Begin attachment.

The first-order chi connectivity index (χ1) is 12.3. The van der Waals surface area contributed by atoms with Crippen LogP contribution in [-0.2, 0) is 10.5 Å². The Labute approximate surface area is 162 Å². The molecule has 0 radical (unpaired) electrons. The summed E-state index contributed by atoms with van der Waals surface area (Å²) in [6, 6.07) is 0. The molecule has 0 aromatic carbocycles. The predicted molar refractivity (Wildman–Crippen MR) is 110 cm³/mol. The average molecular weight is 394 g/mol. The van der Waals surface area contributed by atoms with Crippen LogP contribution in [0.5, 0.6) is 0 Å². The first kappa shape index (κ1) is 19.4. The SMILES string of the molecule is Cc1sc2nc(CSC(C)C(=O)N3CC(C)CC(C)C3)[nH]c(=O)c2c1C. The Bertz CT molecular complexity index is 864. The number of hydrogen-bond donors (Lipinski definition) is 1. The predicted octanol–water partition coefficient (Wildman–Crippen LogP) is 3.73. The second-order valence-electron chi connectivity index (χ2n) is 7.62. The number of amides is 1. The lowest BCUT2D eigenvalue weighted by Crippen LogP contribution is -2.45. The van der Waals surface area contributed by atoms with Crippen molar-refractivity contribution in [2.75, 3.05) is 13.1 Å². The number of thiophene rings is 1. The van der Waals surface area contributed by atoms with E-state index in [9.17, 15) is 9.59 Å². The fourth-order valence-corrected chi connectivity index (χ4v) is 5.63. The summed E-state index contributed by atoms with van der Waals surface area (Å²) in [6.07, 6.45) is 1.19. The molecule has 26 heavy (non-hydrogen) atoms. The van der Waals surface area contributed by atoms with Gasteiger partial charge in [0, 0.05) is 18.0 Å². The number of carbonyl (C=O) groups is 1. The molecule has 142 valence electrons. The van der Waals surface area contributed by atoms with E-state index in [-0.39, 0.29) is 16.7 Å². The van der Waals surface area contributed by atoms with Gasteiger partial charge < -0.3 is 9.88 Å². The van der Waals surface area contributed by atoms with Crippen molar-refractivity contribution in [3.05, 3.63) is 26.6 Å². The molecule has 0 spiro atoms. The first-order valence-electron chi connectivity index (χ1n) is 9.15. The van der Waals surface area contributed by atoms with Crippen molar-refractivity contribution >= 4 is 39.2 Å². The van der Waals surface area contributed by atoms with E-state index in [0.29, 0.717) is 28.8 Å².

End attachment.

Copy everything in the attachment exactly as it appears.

The first-order chi connectivity index (χ1) is 12.3. The van der Waals surface area contributed by atoms with Crippen LogP contribution in [-0.2, 0) is 10.5 Å². The Labute approximate surface area is 162 Å². The molecule has 0 radical (unpaired) electrons. The summed E-state index contributed by atoms with van der Waals surface area (Å²) in [6, 6.07) is 0. The molecule has 0 aromatic carbocycles. The predicted molar refractivity (Wildman–Crippen MR) is 110 cm³/mol. The average molecular weight is 394 g/mol. The van der Waals surface area contributed by atoms with Crippen LogP contribution in [0.5, 0.6) is 0 Å². The first kappa shape index (κ1) is 19.4. The SMILES string of the molecule is Cc1sc2nc(CSC(C)C(=O)N3CC(C)CC(C)C3)[nH]c(=O)c2c1C. The Bertz CT molecular complexity index is 864. The number of hydrogen-bond donors (Lipinski definition) is 1. The predicted octanol–water partition coefficient (Wildman–Crippen LogP) is 3.73. The second-order valence-electron chi connectivity index (χ2n) is 7.62. The number of amides is 1. The lowest BCUT2D eigenvalue weighted by Crippen LogP contribution is -2.45. The van der Waals surface area contributed by atoms with Crippen molar-refractivity contribution in [2.75, 3.05) is 13.1 Å². The number of thiophene rings is 1. The van der Waals surface area contributed by atoms with E-state index in [9.17, 15) is 9.59 Å². The fourth-order valence-corrected chi connectivity index (χ4v) is 5.63. The summed E-state index contributed by atoms with van der Waals surface area (Å²) in [6.07, 6.45) is 1.19. The molecule has 26 heavy (non-hydrogen) atoms. The van der Waals surface area contributed by atoms with Gasteiger partial charge in [0, 0.05) is 18.0 Å². The number of carbonyl (C=O) groups is 1. The molecule has 142 valence electrons. The van der Waals surface area contributed by atoms with E-state index in [-0.39, 0.29) is 16.7 Å². The van der Waals surface area contributed by atoms with Gasteiger partial charge < -0.3 is 9.88 Å². The van der Waals surface area contributed by atoms with Crippen molar-refractivity contribution in [3.05, 3.63) is 26.6 Å². The molecule has 0 spiro atoms. The first-order valence-electron chi connectivity index (χ1n) is 9.15. The van der Waals surface area contributed by atoms with Crippen molar-refractivity contribution >= 4 is 39.2 Å². The van der Waals surface area contributed by atoms with E-state index in [0.29, 0.717) is 28.8 Å².